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Microsoft drafts .NET chief to lead Azure cloud war
Can red polo shirted strongman woo developers?
.NET fan favorite Scott Guthrie has been elevated in a Microsoft reorg intended to "sharpen its focus" and win greater support among developers for the company's push into the cloud.
.NET developer platform corporate vice president Guthrie has been chosen to drive development of the Windows Azure Application Platform, and to help win developers to Microsoft's answer to clouds from Amazon, Google, and OpenStack.
S. Somasegar, developer division senior vice president, is reported to have said in a memo to employees seen by ZDNet's Mary-Jo Foley that the company needs a "strong leader to help drive the development of our Cloud Application Platform and help us win developers for Azure."
Guthrie lately led Microsoft's Silverlight browser-based media player, which was supposed to be Microsoft's answer to Flash, but which was instead demoted last year when Microsoft embraced HTML5.
Before that, however, Guthrie was instrumental in building and delivering .NET, one of Microsoft's biggest-ever architectural changes, introducing C# and the CLI in 2000 – which are today taken for granted. He has helped lead the design and build work of Visual Studio and the .NET Framework since 1999.
Guthrie is popular among Microsoft devs at events and online, famed as much for his geeky charm and red polo shirts as for his deep technology expertise.
A Microsoft spokesperson told The Reg about Guthrie's move: "We needed a passionate leader for bringing developers to the Windows Azure platform. Scott has been increasingly responsible for areas that are of great importance to Azure, and his technical expertise and passion are key to helping Azure take the next step in these areas."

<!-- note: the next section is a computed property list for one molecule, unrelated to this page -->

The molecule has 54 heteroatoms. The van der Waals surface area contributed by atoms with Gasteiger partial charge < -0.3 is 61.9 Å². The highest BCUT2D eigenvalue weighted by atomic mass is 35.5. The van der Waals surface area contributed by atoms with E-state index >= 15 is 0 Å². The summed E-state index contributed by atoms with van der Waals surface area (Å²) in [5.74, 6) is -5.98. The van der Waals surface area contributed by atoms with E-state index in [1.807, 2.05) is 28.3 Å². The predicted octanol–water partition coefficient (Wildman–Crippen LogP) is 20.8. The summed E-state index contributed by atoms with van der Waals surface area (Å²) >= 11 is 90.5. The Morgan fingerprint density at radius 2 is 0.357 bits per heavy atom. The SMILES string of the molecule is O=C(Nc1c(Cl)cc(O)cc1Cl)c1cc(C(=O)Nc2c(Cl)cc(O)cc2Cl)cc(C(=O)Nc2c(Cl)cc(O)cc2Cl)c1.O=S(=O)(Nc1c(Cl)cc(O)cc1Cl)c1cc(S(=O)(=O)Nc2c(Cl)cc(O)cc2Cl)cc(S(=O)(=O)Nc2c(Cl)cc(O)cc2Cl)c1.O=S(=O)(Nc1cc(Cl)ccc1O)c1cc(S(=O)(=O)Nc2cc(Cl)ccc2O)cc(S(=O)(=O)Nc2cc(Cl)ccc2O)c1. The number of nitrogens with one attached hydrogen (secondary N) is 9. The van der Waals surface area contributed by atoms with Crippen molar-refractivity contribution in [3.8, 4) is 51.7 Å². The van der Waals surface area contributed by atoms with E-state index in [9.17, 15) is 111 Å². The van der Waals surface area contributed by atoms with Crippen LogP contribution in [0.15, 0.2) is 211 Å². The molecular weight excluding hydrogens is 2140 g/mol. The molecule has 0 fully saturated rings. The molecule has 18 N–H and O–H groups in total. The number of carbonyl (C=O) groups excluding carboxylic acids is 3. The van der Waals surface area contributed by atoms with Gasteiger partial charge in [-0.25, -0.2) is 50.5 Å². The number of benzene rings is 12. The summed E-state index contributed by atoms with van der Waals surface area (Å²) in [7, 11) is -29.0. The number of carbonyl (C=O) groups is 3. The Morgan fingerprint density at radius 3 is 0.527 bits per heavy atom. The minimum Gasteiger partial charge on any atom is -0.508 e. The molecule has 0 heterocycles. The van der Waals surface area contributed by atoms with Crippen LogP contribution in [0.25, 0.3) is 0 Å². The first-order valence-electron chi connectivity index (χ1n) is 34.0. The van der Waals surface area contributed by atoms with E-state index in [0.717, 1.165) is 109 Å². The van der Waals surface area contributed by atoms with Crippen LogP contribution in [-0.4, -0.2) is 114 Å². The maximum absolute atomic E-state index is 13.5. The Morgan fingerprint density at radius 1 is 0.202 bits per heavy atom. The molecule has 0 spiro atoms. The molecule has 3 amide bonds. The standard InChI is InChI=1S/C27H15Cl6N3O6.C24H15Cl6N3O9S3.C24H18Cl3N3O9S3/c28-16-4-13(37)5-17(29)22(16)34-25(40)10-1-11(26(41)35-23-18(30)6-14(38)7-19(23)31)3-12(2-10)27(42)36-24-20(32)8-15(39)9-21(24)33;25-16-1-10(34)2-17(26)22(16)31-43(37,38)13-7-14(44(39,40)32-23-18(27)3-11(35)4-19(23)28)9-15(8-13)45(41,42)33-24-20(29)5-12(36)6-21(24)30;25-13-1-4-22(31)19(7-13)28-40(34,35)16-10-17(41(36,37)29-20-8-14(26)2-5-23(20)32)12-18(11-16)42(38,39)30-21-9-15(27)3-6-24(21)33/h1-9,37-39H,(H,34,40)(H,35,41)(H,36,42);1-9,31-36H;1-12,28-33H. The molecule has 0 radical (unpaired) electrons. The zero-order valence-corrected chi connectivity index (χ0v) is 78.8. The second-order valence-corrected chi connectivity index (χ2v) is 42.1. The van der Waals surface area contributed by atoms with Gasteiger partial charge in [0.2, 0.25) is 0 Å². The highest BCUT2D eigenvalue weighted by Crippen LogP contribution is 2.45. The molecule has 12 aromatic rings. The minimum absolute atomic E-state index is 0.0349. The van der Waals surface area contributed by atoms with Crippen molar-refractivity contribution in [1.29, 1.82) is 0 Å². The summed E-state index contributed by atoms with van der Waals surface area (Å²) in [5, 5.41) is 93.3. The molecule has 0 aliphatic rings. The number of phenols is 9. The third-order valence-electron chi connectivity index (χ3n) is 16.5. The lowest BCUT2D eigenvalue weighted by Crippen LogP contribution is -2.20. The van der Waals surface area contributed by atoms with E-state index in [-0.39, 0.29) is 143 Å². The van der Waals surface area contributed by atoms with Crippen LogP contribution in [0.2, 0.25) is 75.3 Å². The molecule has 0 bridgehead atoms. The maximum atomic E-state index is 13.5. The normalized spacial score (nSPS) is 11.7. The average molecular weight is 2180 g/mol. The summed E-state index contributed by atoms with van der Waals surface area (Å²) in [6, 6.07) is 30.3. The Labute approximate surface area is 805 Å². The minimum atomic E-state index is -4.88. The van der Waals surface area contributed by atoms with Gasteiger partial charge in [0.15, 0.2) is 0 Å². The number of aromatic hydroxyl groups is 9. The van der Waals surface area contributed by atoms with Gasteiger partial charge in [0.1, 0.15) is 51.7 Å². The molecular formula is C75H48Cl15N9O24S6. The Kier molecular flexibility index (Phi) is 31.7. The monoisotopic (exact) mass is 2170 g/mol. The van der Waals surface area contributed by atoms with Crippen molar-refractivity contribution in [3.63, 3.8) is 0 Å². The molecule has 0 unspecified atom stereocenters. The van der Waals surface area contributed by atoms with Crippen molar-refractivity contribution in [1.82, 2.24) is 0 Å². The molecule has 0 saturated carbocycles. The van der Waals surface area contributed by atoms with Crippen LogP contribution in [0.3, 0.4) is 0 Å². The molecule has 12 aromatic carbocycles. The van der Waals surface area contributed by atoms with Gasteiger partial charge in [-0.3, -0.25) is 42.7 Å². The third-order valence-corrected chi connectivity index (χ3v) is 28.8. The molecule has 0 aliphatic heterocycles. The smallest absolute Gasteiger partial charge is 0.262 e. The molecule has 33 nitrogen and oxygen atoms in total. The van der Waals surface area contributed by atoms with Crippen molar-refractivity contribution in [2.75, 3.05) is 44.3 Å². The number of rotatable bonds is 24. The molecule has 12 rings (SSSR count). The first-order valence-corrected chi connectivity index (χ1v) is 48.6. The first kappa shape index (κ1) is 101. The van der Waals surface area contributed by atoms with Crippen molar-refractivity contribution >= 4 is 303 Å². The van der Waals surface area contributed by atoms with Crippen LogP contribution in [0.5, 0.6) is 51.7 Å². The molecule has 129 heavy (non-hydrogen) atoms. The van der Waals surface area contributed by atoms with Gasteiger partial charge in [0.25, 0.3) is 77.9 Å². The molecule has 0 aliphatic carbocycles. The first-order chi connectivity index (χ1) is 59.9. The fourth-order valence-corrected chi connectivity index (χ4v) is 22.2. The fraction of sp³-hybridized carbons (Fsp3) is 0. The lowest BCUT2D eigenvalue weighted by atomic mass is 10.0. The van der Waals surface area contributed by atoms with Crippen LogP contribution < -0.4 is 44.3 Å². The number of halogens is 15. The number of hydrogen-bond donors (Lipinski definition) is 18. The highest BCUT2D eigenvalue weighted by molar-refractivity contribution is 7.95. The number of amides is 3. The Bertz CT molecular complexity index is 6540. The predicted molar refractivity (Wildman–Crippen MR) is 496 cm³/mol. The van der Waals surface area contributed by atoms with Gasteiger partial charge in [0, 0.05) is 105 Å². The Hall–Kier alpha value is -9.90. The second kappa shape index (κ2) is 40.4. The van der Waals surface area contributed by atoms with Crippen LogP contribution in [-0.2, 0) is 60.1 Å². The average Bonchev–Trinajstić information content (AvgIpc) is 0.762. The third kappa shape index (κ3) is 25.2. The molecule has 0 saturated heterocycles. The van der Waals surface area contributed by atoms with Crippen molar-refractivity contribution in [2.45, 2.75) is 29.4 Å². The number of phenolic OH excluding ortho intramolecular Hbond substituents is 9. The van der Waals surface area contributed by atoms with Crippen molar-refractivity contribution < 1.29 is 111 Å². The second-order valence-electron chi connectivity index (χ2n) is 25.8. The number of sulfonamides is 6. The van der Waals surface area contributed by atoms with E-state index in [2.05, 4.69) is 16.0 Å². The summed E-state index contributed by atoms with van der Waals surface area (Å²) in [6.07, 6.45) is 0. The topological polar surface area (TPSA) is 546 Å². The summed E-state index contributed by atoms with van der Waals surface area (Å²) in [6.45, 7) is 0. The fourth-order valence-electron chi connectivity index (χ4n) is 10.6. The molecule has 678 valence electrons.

The spokesperson said the move doesn't indicate a change to Silverlight's development, and that the company remains committed to Silverlight for web and mobile.
Guthrie now reports to senior vice president of the server and tools group's business platform division Ted Kummert, having earlier reported to Somasegar.
In other changes, Microsoft has combined developer tools marketing with developer platform evangelism. Also, the general manager of Microsoft's High Performance Computing group Kyril Faenov has been assigned to the role of attracting more startups and "rapidly growing workloads" to the cloud.
All changes take effect in June – once current "milestones" have been completed – and ahead of what Somasegar called "exciting and important deliverables in the next 6-12 months."
Somasegar didn't provide details about what deliverables he was referring to, but so far we are expecting Silverlight 5 in September along with an Internet Explorer 10 beta and a beta of Windows 8. These are all looking likely for a Microsoft developer conference that the company has assiduously avoided naming, but is expected to be its annual Professional Developers' Conference (PDC). ®